Several parents were perturbed by the way the rabbits ganged up on a human (presumably played by Domnhall Gleeson – such is my fangirlism that I’m purging from my mind that he ever had anything to do with this abomination and outright refused to watch it). Parents were particularly affronted by the way a farmer’s allergy to blackberries was weaponised by the rabbits, worrying that a depiction of this in films could lead to ‘allergy bullying’ in school playgrounds.

Whilst I think the sheer volume of all of these gripes to the BBFC is a tad excessive, the poor taste of using someone’s allergy against them is pretty consistent with what you can expect to see in any James Corden stand-up routines, and so, if these complaints reduce the quantity of people bankrolling James Corden’s undeserved, fraudulent Hollywood career, I’m here for it.

Slight sidebar, but here was James Corden’s dad writing in to Mark Kermode, complaining that the critic called the actor ‘appallingly irritating’ in Peter Rabbit. Well, Kermode didn’t lie…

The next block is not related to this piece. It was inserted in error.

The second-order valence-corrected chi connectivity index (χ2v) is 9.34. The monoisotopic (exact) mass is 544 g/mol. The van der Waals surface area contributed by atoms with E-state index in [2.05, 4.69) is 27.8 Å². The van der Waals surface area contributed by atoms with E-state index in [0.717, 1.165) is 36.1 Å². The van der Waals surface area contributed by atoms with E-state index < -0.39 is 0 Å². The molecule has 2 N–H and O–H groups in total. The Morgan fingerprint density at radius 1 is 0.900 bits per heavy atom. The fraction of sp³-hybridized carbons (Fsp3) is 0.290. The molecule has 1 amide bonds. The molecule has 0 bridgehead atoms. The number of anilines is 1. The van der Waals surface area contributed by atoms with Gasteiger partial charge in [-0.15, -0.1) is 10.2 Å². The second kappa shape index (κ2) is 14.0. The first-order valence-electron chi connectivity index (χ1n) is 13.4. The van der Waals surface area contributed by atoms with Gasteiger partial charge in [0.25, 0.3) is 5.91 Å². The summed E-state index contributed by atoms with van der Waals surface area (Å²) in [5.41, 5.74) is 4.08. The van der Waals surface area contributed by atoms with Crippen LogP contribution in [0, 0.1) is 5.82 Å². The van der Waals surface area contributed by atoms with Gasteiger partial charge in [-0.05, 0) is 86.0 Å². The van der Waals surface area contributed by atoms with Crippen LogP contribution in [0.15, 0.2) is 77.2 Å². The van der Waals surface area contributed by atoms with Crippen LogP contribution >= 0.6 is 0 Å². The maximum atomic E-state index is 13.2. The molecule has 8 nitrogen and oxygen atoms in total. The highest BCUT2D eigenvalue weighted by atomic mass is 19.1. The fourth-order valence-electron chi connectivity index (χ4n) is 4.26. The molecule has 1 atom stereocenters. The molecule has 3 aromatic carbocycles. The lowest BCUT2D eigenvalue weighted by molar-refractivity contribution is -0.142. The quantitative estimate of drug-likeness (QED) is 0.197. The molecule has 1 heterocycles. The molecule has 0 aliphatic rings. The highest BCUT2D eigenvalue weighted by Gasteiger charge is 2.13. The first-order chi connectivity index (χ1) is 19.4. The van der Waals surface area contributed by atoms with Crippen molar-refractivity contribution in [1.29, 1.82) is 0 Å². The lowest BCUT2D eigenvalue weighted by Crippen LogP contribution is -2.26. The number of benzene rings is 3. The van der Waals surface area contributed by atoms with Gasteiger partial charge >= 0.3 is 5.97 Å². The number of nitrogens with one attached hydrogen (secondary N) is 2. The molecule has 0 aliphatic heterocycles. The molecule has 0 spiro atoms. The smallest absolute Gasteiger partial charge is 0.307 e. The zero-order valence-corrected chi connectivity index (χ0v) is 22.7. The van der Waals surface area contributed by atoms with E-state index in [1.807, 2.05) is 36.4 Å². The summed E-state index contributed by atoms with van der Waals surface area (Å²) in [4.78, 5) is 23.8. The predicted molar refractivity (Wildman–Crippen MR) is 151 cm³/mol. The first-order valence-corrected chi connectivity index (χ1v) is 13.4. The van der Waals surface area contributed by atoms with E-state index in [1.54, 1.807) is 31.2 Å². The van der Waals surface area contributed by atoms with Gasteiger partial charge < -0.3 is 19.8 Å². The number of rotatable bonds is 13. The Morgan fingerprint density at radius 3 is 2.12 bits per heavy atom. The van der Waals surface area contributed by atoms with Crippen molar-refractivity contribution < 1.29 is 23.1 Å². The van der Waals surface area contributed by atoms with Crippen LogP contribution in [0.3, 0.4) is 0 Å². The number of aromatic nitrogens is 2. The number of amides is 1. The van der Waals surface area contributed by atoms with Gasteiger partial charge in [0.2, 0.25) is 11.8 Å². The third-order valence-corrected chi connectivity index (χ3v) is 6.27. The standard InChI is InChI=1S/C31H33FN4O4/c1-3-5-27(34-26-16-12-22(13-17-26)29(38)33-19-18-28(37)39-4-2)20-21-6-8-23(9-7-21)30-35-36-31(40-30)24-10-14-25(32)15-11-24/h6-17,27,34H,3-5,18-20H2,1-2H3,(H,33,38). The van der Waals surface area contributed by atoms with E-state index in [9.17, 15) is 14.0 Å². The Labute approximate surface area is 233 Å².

03. Show Dogs 
A third film with an animal in the title! This film, which I watched purely for BBFC purposes, was about a cop, Frank (Will Arnett) and a police dog, Max (voiced by Ludacris) who go undercover in a dog pageant to try and find out who’s been kidnapping rare pandas (yes, the plot really is that contrived).

Show Dogs came under huge media scrutiny due to a running gag which many parents found highly contentious to be shown in any movie, let alone a PG-rated one. As part of Max competing in the dog show, he has to get used to his genitals being inspected by the judges.

Max is a gruff Rottweiler who’s used to solving cases, so the idea is that this is played for laughs. But the execution is extremely shady – Frank tells Max to go to his happy place whilst Frank gropes his privates, and parents thought this act recalled child molestation indoctrination, with how children are told to go to their happy place to ‘remove’ themselves from a grooming situation. Max then does just that during the pageant show, as his way of coping, and there's a drawn out scene of what he's daydreaming about whilst his genitals are being inspected.